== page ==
The world I was born into was analogue. That meant film: in my case, mostly Kodak Tri-X, or Ilford FP4. Tri-X for when you wanted to “push” the film speed, where the light was low, or where you wanted a contrasty, journalistic effect or – I shall come back to this in a moment – to go for something even more granular, pencil-like, ‘artistic.’ Ilford for when you wanted something subtler, more fine-grained, and richer.
Analogue generally meant black and white, at least for those of us who wanted to develop our own film and print our own photographs. Hardly anyone worked at home in colour. Black-and-white meant having a darkroom, or in my case, a bedroom taped over with black velvet and blinds. It meant chemicals and water, bathing trays and tongs, your fingers physically touching and rubbing the paper or burning and dodging with a home made tool.
When my eldest daughter was born, I went to the hospital with my Nikon FM and exposed a spool of film, one frame after another, right through labour and the very moment that Kathy slipped out on the end of her knotted and veined and muscular lifeline. I went home afterwards and developed the film, and printed the instant of birth – my child, a living creature, her feet towards the lens, face blurred and yelling in the distance, the umbilical cord trailing into the corner of the image – and rushed back to show her mother. Later, I took a photograph of Kathy lying wrapped in a towel, her face inclined slightly towards the camera. I knew what effect I wanted – I loaded the Nikon with Tri-X, pushed the film speed, put the film into a fast developer – and emerged with a high key, grainy, sketch-like image of my daughter and firstborn, an image whose memory enchants, delights, and fills me with tenderness still.
Having Kathy, of course, meant giving up the darkroom and turning it back into the bedroom it had always been. The photographs that followed, over the years of her childhood and the childhood of Jonathan and Eve, were almost all in colour, 6 x 4 or 5 x 7, processed in a lab, stuck into one of those photographic binders or albums, or left to yellow slowly in their envelopes. Photography still interested me, but I was busy. I kept the enlarger lens, but got rid of the enlarger and the developing trays. I took ‘happy snaps,’ family snaps, travel snaps, and made the occasional foray, usually unsuccessful, into image making that aspired to be but seldom was more creative. Or, if not creative, at least technically more proficient. And I continued to look, with admiration and envy, and something akin to love, at the deep, sensual, forbidden blacks and subtle tonal gradations of the silver gelatine prints made by the masters.
And yet, much as I love analogue, digital has liberated me. While I might miss, in some abstract sense, the physical, tactile, almost magical experience of analogue photography – from the moment of snapping the image through to the final print – it’s simply not practical or realistic any longer to dedicate all that time and all that physical space and all the infrastructure – tanks, trays, bottles of chemicals, running water – to making images. Digital means I can process and print both black-and-white and colour, at home on my computer, while the latest cameras and sensors can handle a much wider dynamic range and far more challenging lighting conditions than the old analogue equipment ever could.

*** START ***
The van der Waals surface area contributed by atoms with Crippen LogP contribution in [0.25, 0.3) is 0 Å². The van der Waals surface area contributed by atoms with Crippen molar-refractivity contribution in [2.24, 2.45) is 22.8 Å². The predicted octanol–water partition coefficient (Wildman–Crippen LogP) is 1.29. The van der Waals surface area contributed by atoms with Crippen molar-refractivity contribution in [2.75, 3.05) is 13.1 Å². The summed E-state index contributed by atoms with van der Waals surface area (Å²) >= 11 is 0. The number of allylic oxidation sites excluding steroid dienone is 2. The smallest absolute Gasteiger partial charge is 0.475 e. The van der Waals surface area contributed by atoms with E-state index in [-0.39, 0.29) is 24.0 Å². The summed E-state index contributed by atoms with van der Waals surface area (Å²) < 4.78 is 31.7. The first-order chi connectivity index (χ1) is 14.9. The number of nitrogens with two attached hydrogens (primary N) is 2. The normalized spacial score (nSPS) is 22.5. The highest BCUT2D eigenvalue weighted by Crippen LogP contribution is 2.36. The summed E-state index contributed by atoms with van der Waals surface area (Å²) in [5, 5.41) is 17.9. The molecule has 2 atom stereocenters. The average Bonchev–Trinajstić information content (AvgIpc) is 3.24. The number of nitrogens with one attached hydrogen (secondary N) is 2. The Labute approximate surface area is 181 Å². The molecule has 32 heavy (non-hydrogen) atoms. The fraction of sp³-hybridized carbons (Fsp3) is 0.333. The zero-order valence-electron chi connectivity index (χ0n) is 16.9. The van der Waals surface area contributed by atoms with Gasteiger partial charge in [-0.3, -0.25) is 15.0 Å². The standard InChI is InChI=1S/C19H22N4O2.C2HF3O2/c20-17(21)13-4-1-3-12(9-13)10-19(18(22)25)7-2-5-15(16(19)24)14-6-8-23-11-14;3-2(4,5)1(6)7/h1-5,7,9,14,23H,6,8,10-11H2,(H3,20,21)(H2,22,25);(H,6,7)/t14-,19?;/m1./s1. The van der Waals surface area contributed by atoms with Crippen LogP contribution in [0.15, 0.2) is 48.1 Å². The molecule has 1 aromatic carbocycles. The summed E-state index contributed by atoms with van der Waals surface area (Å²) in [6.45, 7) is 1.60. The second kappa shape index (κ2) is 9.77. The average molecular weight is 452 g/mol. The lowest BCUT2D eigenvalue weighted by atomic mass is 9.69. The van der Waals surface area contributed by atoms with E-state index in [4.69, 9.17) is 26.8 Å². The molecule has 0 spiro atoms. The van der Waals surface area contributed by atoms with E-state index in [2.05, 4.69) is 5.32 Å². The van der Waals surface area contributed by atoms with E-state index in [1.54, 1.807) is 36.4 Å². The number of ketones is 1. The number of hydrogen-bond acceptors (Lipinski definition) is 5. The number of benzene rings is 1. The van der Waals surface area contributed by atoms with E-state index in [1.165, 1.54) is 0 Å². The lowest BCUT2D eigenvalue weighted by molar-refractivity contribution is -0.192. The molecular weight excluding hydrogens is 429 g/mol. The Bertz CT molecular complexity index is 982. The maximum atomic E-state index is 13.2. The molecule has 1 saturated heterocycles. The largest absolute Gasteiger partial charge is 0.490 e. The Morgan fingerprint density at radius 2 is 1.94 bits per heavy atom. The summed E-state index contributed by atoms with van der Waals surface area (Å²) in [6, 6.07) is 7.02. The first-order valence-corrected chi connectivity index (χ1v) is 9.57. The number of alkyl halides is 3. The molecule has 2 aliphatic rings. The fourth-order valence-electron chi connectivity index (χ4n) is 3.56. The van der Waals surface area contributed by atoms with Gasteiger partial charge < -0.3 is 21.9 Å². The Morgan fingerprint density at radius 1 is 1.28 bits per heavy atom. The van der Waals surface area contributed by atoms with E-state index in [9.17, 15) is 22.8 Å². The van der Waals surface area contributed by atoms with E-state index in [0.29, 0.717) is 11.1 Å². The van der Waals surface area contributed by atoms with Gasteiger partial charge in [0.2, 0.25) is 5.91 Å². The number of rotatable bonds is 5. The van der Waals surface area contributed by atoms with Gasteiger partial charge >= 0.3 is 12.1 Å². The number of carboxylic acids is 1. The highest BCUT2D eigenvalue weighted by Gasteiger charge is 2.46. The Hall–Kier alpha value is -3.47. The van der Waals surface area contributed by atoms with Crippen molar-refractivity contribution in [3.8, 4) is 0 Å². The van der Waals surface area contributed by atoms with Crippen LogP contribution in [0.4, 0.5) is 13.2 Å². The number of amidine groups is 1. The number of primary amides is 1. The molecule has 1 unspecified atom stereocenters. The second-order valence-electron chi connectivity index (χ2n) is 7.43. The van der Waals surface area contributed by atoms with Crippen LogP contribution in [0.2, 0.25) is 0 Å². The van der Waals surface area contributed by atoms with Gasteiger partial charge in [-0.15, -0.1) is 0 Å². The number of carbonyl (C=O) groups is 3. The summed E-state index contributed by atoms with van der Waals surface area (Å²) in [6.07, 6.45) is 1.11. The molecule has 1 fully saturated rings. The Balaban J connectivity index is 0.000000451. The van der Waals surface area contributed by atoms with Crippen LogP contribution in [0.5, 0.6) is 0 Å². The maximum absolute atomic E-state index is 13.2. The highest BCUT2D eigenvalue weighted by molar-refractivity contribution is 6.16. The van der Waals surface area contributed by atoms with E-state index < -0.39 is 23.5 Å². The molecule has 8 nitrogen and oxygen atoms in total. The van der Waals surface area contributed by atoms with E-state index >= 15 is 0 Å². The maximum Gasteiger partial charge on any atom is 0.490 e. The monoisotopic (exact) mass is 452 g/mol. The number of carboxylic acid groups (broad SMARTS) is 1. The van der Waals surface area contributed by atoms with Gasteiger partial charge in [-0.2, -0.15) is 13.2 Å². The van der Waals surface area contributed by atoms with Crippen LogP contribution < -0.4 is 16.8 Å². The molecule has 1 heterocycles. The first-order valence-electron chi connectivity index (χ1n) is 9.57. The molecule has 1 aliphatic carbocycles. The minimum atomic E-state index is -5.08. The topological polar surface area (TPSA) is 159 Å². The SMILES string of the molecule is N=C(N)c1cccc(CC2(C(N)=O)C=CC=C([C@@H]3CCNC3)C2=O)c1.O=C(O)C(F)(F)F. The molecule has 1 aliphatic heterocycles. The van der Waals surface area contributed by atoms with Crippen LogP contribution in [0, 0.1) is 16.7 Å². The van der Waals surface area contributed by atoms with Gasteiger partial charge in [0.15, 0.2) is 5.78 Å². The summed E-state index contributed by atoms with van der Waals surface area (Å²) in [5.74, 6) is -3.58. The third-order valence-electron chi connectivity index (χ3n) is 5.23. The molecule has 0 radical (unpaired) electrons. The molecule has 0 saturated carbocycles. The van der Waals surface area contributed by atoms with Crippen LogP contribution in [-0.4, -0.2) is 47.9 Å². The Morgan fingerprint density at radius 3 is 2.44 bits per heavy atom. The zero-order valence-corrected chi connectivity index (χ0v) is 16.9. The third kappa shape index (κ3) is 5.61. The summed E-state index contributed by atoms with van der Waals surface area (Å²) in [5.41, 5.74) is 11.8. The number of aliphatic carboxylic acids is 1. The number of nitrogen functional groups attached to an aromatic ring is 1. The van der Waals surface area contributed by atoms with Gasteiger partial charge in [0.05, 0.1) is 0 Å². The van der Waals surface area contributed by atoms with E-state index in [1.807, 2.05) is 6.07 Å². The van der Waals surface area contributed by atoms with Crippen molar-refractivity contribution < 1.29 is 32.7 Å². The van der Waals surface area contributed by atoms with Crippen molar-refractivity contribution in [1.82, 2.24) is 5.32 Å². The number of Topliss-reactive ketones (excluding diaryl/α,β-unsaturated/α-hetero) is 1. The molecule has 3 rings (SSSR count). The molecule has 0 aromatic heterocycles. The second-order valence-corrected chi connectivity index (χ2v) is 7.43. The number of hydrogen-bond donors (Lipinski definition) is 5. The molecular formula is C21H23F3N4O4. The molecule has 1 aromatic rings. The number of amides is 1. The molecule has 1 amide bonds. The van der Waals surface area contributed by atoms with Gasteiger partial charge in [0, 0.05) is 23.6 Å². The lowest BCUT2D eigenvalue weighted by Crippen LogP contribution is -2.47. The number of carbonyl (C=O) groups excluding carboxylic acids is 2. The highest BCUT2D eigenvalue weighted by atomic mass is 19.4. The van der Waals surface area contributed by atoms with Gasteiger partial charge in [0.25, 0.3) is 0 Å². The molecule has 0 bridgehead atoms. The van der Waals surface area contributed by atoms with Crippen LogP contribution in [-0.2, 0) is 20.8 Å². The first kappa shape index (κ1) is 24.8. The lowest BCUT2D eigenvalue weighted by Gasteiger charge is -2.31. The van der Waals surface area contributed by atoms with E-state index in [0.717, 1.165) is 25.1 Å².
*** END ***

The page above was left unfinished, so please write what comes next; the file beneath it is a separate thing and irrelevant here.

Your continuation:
Of course working within the constraints of analogue was part of the creative challenge, and I am glad to see that – like vinyl – it is enjoying something of a resurgence. But there is so much more you can do today with modern equipment, and so much more you can do – without the hassle and unpredictability of chemicals and a darkroom – in Lightroom and Photoshop, that I can’t say I have any unfulfilled longing to go back to the old days.
I do find though that the modern tools and equipment bring with them a different kind of challenge: the risk that tools and technique trump vision and imagination. You see it, again and again, in the over-sharpened images and garish colours that flood social media – the pumped-up world of selfies and self promotion, the temptation to glamourise rather than observe, the obsession with a glossy and soulless technical ‘perfection,’ leading to a visual and aesthetic wasteland.
Finally, printing an image, which not many of us do any more, remains for me an important form of expression. Paper – the size, weight, luminosity, surface texture and tonal qualities of it – bears powerfully on the image and expresses it differently. I print in colour, but I still love black and white photography, and enjoy making black and white images and prints, on a dedicated Epson photo printer, mostly in larger sizes – A3, 11 x 14, or even 13 x 19 on occasion. I find the Hahnemuhle Silk Baryta captures a good deal of the tonal depth and nuance you would expect from the old processes and seems to work especially well for me, though I use other papers also.
Here, to round off this digression, are two images from my recent field trip to the Marievale Bird Sanctuary: a yellow-billed duck, and a Hottentot teal. The duck is just a portrait, though nicely lit, but I do rather like the almost painterly qualities of the teal image.
See? You can do it in digital.
Nikon D500 and 200-500mm lens. Processed in Lightroom and in ColorEfex 4.